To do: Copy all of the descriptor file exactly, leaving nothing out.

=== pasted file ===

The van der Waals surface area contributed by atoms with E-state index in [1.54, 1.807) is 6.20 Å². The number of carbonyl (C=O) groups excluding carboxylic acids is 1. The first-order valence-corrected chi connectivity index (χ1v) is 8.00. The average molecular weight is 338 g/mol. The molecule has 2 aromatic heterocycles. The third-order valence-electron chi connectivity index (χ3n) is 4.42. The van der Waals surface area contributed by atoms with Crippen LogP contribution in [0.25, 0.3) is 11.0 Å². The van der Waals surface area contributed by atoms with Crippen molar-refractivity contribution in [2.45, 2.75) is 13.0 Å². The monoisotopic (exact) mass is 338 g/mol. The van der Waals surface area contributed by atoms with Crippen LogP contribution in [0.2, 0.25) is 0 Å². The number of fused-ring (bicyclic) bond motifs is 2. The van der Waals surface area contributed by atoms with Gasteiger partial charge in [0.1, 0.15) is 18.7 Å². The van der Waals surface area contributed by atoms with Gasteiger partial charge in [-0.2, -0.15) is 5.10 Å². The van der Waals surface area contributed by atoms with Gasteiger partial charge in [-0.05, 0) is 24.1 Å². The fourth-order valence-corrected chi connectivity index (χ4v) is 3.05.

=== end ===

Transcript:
The van der Waals surface area contributed by atoms with E-state index in [1.54, 1.807) is 6.20 Å². The number of carbonyl (C=O) groups excluding carboxylic acids is 1. The first-order valence-corrected chi connectivity index (χ1v) is 8.00. The average molecular weight is 338 g/mol. The molecule has 2 aromatic heterocycles. The third-order valence-electron chi connectivity index (χ3n) is 4.42. The van der Waals surface area contributed by atoms with Crippen LogP contribution in [0.25, 0.3) is 11.0 Å². The van der Waals surface area contributed by atoms with Crippen molar-refractivity contribution in [2.45, 2.75) is 13.0 Å². The monoisotopic (exact) mass is 338 g/mol. The van der Waals surface area contributed by atoms with Crippen LogP contribution in [0.2, 0.25) is 0 Å². The number of fused-ring (bicyclic) bond motifs is 2. The van der Waals surface area contributed by atoms with Gasteiger partial charge in [0.1, 0.15) is 18.7 Å². The van der Waals surface area contributed by atoms with Gasteiger partial charge in [-0.2, -0.15) is 5.10 Å². The van der Waals surface area contributed by atoms with Gasteiger partial charge in [-0.05, 0) is 24.1 Å². The fourth-order valence-corrected chi connectivity index (χ4v) is 3.05.